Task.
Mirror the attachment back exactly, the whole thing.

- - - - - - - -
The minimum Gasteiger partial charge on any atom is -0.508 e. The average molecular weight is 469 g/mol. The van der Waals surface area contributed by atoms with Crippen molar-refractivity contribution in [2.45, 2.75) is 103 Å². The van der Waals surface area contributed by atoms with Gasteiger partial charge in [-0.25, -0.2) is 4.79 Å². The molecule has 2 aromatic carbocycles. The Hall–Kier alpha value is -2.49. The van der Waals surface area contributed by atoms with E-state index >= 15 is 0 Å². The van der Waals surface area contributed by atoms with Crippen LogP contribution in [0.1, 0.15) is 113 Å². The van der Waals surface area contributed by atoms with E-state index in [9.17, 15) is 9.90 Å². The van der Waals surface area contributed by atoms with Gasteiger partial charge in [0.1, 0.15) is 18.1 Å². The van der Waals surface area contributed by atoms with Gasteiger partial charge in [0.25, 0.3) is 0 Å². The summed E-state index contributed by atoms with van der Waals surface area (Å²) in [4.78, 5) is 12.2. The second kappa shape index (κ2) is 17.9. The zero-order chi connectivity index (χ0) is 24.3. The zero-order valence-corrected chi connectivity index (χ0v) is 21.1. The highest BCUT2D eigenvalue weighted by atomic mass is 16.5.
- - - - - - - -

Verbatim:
The minimum Gasteiger partial charge on any atom is -0.508 e. The average molecular weight is 469 g/mol. The van der Waals surface area contributed by atoms with Crippen molar-refractivity contribution in [2.45, 2.75) is 103 Å². The van der Waals surface area contributed by atoms with Gasteiger partial charge in [-0.25, -0.2) is 4.79 Å². The molecule has 2 aromatic carbocycles. The Hall–Kier alpha value is -2.49. The van der Waals surface area contributed by atoms with E-state index >= 15 is 0 Å². The van der Waals surface area contributed by atoms with Crippen LogP contribution in [0.1, 0.15) is 113 Å². The van der Waals surface area contributed by atoms with E-state index in [9.17, 15) is 9.90 Å². The van der Waals surface area contributed by atoms with Gasteiger partial charge in [0.1, 0.15) is 18.1 Å². The van der Waals surface area contributed by atoms with Gasteiger partial charge in [0.25, 0.3) is 0 Å². The summed E-state index contributed by atoms with van der Waals surface area (Å²) in [4.78, 5) is 12.2. The second kappa shape index (κ2) is 17.9. The zero-order chi connectivity index (χ0) is 24.3. The zero-order valence-corrected chi connectivity index (χ0v) is 21.1. The highest BCUT2D eigenvalue weighted by atomic mass is 16.5.